Reconciling Love and War
One area of confusion about war is the apparent discrepancy between Jesus’ words and God’s approval of battle in the Old Testament. Can such dissimilar teachings be reconciled? How can the God who told Israel to destroy the Canaanites (Deut. 20:17) be the same one who said, “Love your enemies” (Luke 6:27)?
To correctly interpret biblical passages like these, it’s important to understand their context. In Luke 6, Jesus was speaking about personal conflicts, not national wars. As children of God, we are to emulate Him by being “kind to ungrateful and evil men” (Luke 6:35).
In order to clarify this issue, we must distinguish between commands issued to nations and instructions given to individuals. The Lord has bestowed certain responsibilities upon governments. He calls them ministers of God for good and entrusts them with avenging evil (Rom. 13:4). But to individuals, He says, “Never take your own revenge” (Rom. 12:19).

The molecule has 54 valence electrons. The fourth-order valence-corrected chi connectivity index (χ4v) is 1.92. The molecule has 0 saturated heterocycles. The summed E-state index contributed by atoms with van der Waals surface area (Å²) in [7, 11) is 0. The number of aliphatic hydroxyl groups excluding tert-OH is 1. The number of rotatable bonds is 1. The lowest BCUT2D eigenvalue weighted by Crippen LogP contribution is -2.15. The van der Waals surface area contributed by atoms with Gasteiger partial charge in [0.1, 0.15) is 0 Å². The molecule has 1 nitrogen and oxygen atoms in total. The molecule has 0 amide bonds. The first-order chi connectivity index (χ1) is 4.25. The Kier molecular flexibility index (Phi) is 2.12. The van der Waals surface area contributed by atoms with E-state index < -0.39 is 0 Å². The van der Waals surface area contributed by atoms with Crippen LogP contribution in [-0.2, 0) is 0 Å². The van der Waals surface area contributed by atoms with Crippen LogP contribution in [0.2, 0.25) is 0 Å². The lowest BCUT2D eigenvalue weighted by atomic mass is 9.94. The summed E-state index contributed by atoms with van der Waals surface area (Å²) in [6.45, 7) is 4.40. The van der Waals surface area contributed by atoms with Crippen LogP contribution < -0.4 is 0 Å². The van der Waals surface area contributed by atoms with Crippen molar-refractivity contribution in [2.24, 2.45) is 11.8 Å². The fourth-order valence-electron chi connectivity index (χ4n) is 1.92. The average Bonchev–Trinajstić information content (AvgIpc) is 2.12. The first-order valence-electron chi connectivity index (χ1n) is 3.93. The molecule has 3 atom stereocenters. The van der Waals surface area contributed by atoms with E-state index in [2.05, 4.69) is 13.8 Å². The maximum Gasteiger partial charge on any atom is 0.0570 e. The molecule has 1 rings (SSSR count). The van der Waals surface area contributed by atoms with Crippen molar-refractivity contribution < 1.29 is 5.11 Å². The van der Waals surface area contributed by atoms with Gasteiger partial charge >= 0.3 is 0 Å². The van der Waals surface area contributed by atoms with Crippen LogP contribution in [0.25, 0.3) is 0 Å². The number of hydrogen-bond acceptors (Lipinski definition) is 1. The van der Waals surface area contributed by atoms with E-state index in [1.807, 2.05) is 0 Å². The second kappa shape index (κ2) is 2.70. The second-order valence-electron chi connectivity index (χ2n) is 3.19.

God allows governments to engage in warfare for the protection of those being harmed. On the battlefield, a soldier with a humble mindset carries out his duties because he is obedient to the authority of his government (Rom. 13:1-2). That’s very different from individuals seeking their own revenge—murder is a man or woman’s vengeful response to anger or jealousy; it is motivated by a desire to destroy another person and often also results in self-destruction.
There have been times when war has led to peace between nations. But we’ll never experience inner peace if we battle individuals who wrong us.
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